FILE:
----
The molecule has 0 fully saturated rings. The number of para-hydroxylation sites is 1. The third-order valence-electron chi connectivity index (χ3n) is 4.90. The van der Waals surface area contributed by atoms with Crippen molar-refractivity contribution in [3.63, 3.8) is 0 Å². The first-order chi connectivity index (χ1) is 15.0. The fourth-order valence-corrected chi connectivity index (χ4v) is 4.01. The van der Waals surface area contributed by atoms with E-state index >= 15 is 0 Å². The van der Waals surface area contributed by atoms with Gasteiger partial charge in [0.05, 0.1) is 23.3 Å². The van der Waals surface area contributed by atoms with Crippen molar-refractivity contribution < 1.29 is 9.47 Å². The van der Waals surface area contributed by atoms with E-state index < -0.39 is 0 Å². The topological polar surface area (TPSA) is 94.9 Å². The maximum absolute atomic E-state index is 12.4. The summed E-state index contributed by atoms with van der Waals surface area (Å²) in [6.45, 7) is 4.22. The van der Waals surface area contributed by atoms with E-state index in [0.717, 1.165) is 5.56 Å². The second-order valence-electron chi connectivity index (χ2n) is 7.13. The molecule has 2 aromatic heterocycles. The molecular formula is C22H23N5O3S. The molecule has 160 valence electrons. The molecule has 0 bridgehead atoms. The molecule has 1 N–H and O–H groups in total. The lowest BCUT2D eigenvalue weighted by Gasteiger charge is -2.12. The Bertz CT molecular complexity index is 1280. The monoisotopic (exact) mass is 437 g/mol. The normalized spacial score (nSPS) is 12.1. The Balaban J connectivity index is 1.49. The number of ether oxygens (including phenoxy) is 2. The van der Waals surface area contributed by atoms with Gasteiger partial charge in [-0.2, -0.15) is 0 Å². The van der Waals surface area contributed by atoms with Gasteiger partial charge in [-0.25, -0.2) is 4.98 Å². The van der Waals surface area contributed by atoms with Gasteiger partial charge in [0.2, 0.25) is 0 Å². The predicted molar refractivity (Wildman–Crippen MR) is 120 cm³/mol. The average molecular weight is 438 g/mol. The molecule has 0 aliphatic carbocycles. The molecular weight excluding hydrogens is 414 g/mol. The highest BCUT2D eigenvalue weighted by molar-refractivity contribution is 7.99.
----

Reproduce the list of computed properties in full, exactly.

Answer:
The molecule has 0 fully saturated rings. The number of para-hydroxylation sites is 1. The third-order valence-electron chi connectivity index (χ3n) is 4.90. The van der Waals surface area contributed by atoms with Crippen molar-refractivity contribution in [3.63, 3.8) is 0 Å². The first-order chi connectivity index (χ1) is 15.0. The fourth-order valence-corrected chi connectivity index (χ4v) is 4.01. The van der Waals surface area contributed by atoms with E-state index >= 15 is 0 Å². The van der Waals surface area contributed by atoms with Gasteiger partial charge in [0.05, 0.1) is 23.3 Å². The van der Waals surface area contributed by atoms with Crippen molar-refractivity contribution < 1.29 is 9.47 Å². The van der Waals surface area contributed by atoms with E-state index < -0.39 is 0 Å². The topological polar surface area (TPSA) is 94.9 Å². The maximum absolute atomic E-state index is 12.4. The summed E-state index contributed by atoms with van der Waals surface area (Å²) in [6.45, 7) is 4.22. The van der Waals surface area contributed by atoms with E-state index in [0.717, 1.165) is 5.56 Å². The second-order valence-electron chi connectivity index (χ2n) is 7.13. The molecule has 2 aromatic heterocycles. The molecular formula is C22H23N5O3S. The molecule has 160 valence electrons. The molecule has 0 bridgehead atoms. The molecule has 1 N–H and O–H groups in total. The lowest BCUT2D eigenvalue weighted by Gasteiger charge is -2.12. The Bertz CT molecular complexity index is 1280. The monoisotopic (exact) mass is 437 g/mol. The normalized spacial score (nSPS) is 12.1. The Balaban J connectivity index is 1.49. The number of ether oxygens (including phenoxy) is 2. The van der Waals surface area contributed by atoms with Gasteiger partial charge in [-0.2, -0.15) is 0 Å². The van der Waals surface area contributed by atoms with Gasteiger partial charge in [-0.25, -0.2) is 4.98 Å². The van der Waals surface area contributed by atoms with Gasteiger partial charge in [0.2, 0.25) is 0 Å². The predicted molar refractivity (Wildman–Crippen MR) is 120 cm³/mol. The average molecular weight is 438 g/mol. The molecule has 0 aliphatic carbocycles. The molecular weight excluding hydrogens is 414 g/mol. The highest BCUT2D eigenvalue weighted by molar-refractivity contribution is 7.99.